National Federation of the Blind
|Visual Impairment Does Not Stop Active Residents|
By Lindsay Fetzner
In the United States, there
are approximately 1.3 million people who are legally blind, according
to a survey conducted by the National Center for Health Statistics. Out
of that population, only 30 percent of the working age legally blind adults
The National Federation of
the Blind, which began in 1940, works to integrate the blind into the
community on the premise of equal rights, while trying to combat the stereotypes
and discrimination that result from being blind, according to its Web
site. As the largest organization of blind people, they are a source of
educational information and advice but equally as important, a support
system for both the blind and those with sight.
Beth Rival, president of National
Federation of the Blind of Connecticut, wanted a place for people to gather
where they could help and support one another.
"I tried to start chapters
three times," said Gary Allen, president of NFBC Central Connecticut
Chapter. "This one worked, it just stuck."
"It gave me the courage
to deal with the outside world," said West Hartford resident Maryanne
Melley, president of the National Association of Guide Dog Users and secretary
of NFBC. "Often, the public image is that if you are blind, you are
The monthly meetings offer
a place where people can come together and talk about their visual impairment
in a non-judgmental environment, while gaining the support of others who
have gone through the same experience.
Bristol residents Paul and
Cheri Duquette have been members of the NFB Central Connecticut Chapter
for just over one year. Paul lost his sight two years ago as a result
of a motorcycle accident.
"As a spouse, I didn't know where to turn," Cheri said. "I needed the support of someone saying 'let him do it alone' because I couldn't help but want to do everything for him."
When the Duquettes discovered
the federation, Cheri presumed she would pull in, drop Paul off and go
shopping for two hours. However, she has yet to do that.
Both have become active members
and attend meetings on a regular basis.
"It (the group) was a
God-send." Cheri said. "I didn't know where to go or what to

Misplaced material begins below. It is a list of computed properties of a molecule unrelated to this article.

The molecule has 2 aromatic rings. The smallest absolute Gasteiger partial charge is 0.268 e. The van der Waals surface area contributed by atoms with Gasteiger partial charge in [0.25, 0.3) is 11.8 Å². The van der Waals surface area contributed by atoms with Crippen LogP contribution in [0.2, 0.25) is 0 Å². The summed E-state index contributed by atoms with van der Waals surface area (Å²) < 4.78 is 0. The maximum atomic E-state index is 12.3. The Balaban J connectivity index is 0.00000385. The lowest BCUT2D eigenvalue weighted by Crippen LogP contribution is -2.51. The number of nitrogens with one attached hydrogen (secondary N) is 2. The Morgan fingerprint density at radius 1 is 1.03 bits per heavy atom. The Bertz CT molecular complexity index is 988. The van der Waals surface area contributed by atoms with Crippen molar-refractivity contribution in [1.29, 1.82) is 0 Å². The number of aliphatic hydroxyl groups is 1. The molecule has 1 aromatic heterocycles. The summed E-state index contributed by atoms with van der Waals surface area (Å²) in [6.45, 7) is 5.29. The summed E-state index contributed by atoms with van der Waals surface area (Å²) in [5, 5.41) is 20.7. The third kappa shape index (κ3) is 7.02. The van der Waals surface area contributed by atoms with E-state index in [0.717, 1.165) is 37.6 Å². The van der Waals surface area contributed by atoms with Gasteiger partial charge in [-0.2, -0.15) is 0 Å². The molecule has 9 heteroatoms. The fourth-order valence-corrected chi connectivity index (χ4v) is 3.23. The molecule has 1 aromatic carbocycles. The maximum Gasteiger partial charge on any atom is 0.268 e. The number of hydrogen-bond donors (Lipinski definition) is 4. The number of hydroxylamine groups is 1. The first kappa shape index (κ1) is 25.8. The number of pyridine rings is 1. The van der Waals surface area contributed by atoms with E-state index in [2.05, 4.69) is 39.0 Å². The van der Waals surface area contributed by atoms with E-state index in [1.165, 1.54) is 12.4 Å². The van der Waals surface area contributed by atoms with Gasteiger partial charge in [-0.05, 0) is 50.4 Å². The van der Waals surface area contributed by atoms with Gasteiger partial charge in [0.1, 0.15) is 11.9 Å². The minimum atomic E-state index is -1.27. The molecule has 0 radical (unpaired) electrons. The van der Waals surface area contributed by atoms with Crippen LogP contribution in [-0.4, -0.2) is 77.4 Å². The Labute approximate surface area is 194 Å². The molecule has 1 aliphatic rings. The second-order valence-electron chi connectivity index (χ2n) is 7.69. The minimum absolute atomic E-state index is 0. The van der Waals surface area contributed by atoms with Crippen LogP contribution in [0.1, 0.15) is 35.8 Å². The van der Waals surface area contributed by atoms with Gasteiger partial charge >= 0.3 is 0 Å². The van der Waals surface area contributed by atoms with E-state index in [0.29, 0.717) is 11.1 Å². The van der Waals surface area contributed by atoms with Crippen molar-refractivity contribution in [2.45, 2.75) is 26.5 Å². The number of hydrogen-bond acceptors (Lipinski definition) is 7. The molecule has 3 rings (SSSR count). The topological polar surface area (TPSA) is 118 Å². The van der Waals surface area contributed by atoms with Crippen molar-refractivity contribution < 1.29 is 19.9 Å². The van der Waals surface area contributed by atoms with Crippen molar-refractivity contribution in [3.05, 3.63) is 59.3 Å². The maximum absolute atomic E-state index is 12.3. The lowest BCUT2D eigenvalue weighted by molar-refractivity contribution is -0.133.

do. But now I know that it's okay."
NFBC is a state affiliate of
the National Federation of the Blind based in Baltimore. There are seven
chapters in Connecticut, each of which meet on an individual basis. With
affiliates in every state, members of the National Federation of the Blind
total 50,000 people, according to its Web site.
Currently, NFB is working on
three legislative initiatives. The first is the Pedestrian Safety Enhancement
Act. The act would work to create a vehicle safety standard to the blind
and other pedestrians when silent hybrids and electric vehicles were present,
according to the legislation. The low-volume vehicles not only present
a hazard to the blind, but also to children, the elderly, the hearing
impaired and "any other person in close proximity to the vehicles.
The second initiative is the
Technology Bill of Rights for the Blind, which would make all electronics,
appliances and other technology accessible to their users through non-visual
means, according to the legislation.
The final initiative involves
working to transition the visually impaired of American from being recipients
of Social Security Disability Insurance to becoming "income-earning,
tax-paying productive members of the American workforce," according
to the legislation. This would be accomplished through a series of steps,
all of which would aim to integrate more members of the blind community
into the workforce and encourage them to reach their full working capacity.
Meetings are held the second
Saturday of each month from September to June in the Plainville Public
Library located at 56 East Main St.
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| The National
Federation of the Blind of Connecticut
477 Connecticut Boulevard, Suite 217
East Hartford, CT 06108
|Updated May 12, 2010|